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#### Know Your Numbers: Investing in commercial real estate

PRI
July 9, 2020

When investing in real estate, you should be familiar with all the numbers associated with the investments. Here we compile all the numbers you will come across when investing in a commercial real estate property:

1. Gross Potential Income (GPI)

Gross potential income is the hypothetical amount an investor would receive without any rental headwinds that are common in the world of real estate. Here, it is assumed that the rental property is rented every day of the year, and the renters will pay the agreed amount documented in the lease. For example, if the agreed rent is \$1000 a month, gross potential income is \$12000

2. Gross Operating Income (GOI)

Gross Operating Income refers to Gross potential income minus vacancy and credit loss. GOI is not the property’s potential income but represents the actual income the property will generate every year.

GOI = GPI – Vacancy and credit loss

3. Gross Rental Multiplier (GRM)

Gross Rental Multiplier is the ratio of the subject property’s price to its gross rental income. GRM is a property valuation method used by investors to value and compare investment properties.

GRM= Price/GPI

4. Net Operating Income (NOI)

Net Operating Income is calculated by using the total income generated from a property and subtracting the operating expenses. NOI is a before-tax figure appearing on a property’s income and cash flow statement.

NOI = Real Estate Revenue – Operating Expenses

5. Capitalization Rate

The capitalization rate is the rate applied to NOI to determine the present value of a property. This rate is used to determine the value of appreciation or depreciation of property.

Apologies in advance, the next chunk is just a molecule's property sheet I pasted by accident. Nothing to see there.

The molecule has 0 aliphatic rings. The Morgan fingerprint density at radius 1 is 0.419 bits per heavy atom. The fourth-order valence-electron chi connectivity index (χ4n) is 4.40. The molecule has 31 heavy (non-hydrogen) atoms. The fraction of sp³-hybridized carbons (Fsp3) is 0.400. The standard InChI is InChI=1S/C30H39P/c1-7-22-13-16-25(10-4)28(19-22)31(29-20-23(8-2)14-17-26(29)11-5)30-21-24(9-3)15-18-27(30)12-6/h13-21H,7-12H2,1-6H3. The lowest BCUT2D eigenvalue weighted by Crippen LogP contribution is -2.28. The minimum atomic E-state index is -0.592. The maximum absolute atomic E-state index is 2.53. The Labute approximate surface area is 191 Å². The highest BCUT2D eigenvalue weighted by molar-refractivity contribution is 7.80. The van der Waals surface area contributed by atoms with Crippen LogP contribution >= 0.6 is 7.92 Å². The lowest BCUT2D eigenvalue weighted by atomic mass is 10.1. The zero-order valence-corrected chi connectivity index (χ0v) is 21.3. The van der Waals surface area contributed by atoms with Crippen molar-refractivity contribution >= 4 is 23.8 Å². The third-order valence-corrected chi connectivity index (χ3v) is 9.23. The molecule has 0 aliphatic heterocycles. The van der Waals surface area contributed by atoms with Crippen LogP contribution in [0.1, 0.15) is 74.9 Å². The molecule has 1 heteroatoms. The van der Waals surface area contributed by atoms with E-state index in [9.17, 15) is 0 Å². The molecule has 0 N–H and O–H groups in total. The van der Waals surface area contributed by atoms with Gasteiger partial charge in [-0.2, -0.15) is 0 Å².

Capitalization rate = NOI/current value of the property.

6. Rent/Cost Ratio:

(Is this same as price to rent ratio?)

7. Cash Flow Before Taxes (CFBT)

Cash Flow Before Taxes is the result of calculating the effective rental income, plus other income not affected by vacancy, less total operating expenses, less annual debt service, funded reserves, leasing commissions, and capital additions.

8. Cash Flow After Taxes (CFAT)

Cash Flow After Taxes is the measure of financial performance that looks at the company’s ability to generate cash flow through its operations.

CFAT= Net income + depreciation + amortization + other non-cash charges

9. Debt Service Ratio

Debt Service Ratio is a measurement of the cash flow available to pay current debt obligations. The ratio states net operating income as a multiple of debt obligations due within one year, including interest, principal, sinking-fund, and lease payments.

Debt Service ratio = NOI/Total Debt Service.

10. Break-even Ratio

The Break-even ratio tells you at what level an investment must reach to recover your initial outlay. It is considered a margin of safety measure. It is the sum of all operating expenses and debt service, divide by total potential rental income.

Break-even ratio = (Total Operating Expenses + Total Debt Service)/Potential Rental Income

11. Equity Build-Up Rate

Equity build-up rate is calculated by dividing mortgage principal paid in year 1 by initial cash invested in the property in year 1. This should be calculated because of the principal, although a required part of a mortgage payment, is not considered an expense.

Equity Build-Up Rate = Year 1 Mortgage Principal Paid / Year 1 Initial Cash Invested

12. Price to Rent Ratio

The price-to-rent ratio is the ratio of home prices to annualized rent in a given location. This figure can be used as a benchmark to estimate whether the property is cheaper to rent or own.

price-to-rent ratio = Average home price/average annual rent

13. Cash Flow After Financing

Cash flow after financing shows the net flows of cash that are used to fund the company. The financing activities include transactions involving debt, equity, and dividends.

Cash Flow After Financing = cash inflows from issuing equity – (Cash paid as dividends + Repurchase of debt and equity)

14. Occupancy Rate (Hospitality)

This is the ratio of rented or used space to the total amount of available space in a property.

Occupancy rate = (Total rooms occupied/Total rooms available) x 100